- A bumper company reporting season has delivered a myriad of results on Wednesday, from pizza chain Domino’s to funeral company Invocare.
- Covering the period from July to December, the reports show exactly how Australians were spending their money and going about their day to day during the pandemic.
- From ordering in and boozing at home, to opting to drive over public transport, this is what we gleamed.
- Visit Business Insider Australia’s homepage for more stories.
If you want to understand the pandemic experience of Australians, you need to take a look at how they spent or didn’t spend their money.
As businesses open their books to the public during the February reporting season, the country’s behaviour between July and December is becoming crystal clear.
With a huge number of public companies reporting on Wednesday, these are the big takeaways from how life in Australia has changed and how is profiting or losing money because of it.
1. Australians aren’t dying like they used to
Perhaps the biggest paradox of the pandemic is that an airborne virus that has claimed more than 2.4 million lives around the world has actually kept more Australians alive.
While Australia has managed to largely contain any outbreaks on its shores, the same measures have actually cut a range of other deaths as people are encouraged – or forced – to remain home. Preliminary ABS figures show that deaths up until October “remained below historical averages” owing in part to a minimal flu season.
While that’s all good news, the pandemic has nonetheless hurt the funeral business. Invocare, one of the only publicly-listed funeral companies in Australia, provided an update on Wednesday that it would absorb a $26.5 million pre-tax hit this financial year.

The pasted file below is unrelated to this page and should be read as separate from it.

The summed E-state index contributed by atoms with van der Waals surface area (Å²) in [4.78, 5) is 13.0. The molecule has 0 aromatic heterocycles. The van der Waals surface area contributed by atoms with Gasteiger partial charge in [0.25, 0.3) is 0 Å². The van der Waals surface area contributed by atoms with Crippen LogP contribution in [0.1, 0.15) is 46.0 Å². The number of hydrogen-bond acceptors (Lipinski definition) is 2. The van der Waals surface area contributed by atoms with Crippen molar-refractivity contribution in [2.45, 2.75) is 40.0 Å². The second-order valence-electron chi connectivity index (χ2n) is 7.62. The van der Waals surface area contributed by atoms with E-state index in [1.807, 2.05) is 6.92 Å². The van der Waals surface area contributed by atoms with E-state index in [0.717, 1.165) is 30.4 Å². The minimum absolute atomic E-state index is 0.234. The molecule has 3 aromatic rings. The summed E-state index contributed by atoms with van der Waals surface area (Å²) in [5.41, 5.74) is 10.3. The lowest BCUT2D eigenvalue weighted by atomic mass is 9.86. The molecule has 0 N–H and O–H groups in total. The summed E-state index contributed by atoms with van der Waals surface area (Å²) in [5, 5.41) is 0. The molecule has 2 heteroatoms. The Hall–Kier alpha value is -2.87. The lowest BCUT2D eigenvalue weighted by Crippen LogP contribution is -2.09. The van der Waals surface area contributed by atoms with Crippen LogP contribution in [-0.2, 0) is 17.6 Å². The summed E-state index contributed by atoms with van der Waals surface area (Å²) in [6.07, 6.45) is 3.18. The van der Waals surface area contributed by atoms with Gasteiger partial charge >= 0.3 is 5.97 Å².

“A material portion is linked to the softening of the funeral services sector in Australia and New Zealand, primarily driven by a range of impacts flowing from the COVID-19 pandemic,” the company said in a statement.
The reasons behind that costing are many, and go beyond a mere dip in the death rate. For one, restrictions on funerals would have helped capped the size, and therefore the expense of many ceremonies. It has also hurt goodwill towards the company’s New Zealand operations, to the tune of $24.4 million Invocare noted, after restrictions hampered its ability to deliver on expectations.
Invocare also acknowledged it is experiencing a rise in bad debts, as families struggle to pay for funerals in full. Meanwhile a lack of foot traffic has led to slower movement among the company’s inventory of crypts, memorials and wall plaques.
2. Traditional retail got smacked
Of course, there are more than a few sectors getting pushed around by the pandemic and its trends.
While online retailers have enjoyed an ecommerce boom, brick-and-mortar stores aren’t what they used to be. Vicinity Centres, one of the country’s largest owners of Australian shopping centres, provides a fairly good barometer for exactly what is going on there.
It made a net loss of $394.1 million in the first half, a long way from the $243 million profit it turned over the same period in 2020.